The White-tailed Deer is an extremely adaptable animal. All they require is food, water, and cover. In late summer and early fall, which is when all the following photos were made, I find the best viewing in soy bean fields (food). I find, while eating, they tend to give an intruder, me, a little more time before fleeing into the woods. Below is a female, called a doe, following a path through a soy bean field.
Let's face it, all wildlife babies are cute. But, the Whitetail fawn, to me, is the most beautiful baby in the woods. Just like my litter sister Shelties, when one does something, the sibling has to follow. Whitetail seem to be no different. These two fawns weren't quite sure about me. They paced and circles the edge of the woods before striking this pose.
As if it was trying to hide, the fawn peeks over the head of its sibling.
This is a nice, symmetrical, 8-point buck with velvet still covering its growing antlers. I haven't been back into his area lately to see how the antlers matured. Maybe I'll see him again in the next few weeks.
I came across a couple doe and their families feeding in a meadow. I don't know my "weeds" very well so I'll just say, "look at all those burs stuck to her fur".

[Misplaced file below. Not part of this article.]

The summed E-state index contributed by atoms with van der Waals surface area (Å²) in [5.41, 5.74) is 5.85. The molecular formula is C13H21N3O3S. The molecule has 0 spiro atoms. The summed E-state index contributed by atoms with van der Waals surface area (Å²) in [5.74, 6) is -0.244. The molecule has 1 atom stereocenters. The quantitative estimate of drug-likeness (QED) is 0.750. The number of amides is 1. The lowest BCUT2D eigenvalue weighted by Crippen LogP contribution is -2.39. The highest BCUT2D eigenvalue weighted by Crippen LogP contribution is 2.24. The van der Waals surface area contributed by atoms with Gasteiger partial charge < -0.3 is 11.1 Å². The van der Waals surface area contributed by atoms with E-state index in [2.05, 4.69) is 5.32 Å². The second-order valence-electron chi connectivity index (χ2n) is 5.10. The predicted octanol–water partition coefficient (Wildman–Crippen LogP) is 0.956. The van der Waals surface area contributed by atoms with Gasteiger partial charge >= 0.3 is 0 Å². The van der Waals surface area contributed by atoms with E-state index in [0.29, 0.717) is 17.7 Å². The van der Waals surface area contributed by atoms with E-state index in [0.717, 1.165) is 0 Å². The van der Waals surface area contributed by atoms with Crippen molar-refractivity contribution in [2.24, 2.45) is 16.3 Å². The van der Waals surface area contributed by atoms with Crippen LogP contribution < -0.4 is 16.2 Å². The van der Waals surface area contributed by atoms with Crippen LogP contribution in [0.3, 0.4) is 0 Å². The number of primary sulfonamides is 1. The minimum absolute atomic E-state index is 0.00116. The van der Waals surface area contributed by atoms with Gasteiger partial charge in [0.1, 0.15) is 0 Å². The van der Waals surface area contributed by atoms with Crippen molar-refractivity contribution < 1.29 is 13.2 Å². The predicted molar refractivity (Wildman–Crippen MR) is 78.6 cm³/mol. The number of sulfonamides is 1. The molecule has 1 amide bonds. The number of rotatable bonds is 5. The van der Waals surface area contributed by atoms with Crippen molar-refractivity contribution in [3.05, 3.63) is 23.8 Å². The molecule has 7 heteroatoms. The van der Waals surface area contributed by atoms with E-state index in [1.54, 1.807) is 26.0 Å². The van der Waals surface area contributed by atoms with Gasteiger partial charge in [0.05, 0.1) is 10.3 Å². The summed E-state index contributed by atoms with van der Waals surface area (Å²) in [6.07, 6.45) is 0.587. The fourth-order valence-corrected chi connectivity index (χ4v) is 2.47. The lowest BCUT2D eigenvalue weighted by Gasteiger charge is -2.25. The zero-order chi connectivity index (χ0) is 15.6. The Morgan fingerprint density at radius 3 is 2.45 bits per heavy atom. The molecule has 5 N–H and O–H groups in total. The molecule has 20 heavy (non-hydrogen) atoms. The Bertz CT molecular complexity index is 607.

It seems like the fawn has been following close to mom as it is covered in burs too.
In the summer, the coat of the White-tailed Deer lacks an undercoat. It is made up of a coat of short guard hairs that are mostly reddish in color. Deer have very few sweat glands so these short hairs allow them to keep cool by providing air circulation.
Here is a little fawn, tail wagging, feeding in a meadow.
Mom on the other hand, is wary of the guy with the big lens, and stomps her foot. There have been studies, by scientists, on why mammals stomp their feet. They believe there are five reasons:
1) To proclaim a territory
2) To defend territories or mates
3) Part of mating interactions
4) To indicate subordinance
5) To communicate danger from predators
In the case of deer, it is believed the primary purpose of hoof stomping is to communicate the presence of danger. It isn't known whether it's intentional or a nervous reaction, but it does send the message that something is not quite right.
One early September morning, I came across this fawn in the early morning light. The spots are fading as it's winter coat is coming in.
It was nearing darkness when I came across these two bucks in a field of soy beans. Although they were about 150 yards away, they stood still long enough to get a decent quality shot after cropping. Take note, the antlers of the buck on the left is still covered in velvet while the buck on the right has already shed his velvet.
That last photo is a good Segway into my next blog post titled "The Boys Of Autumn". Check back soon for a blog post dedicated to the buck.
Thanks for looking,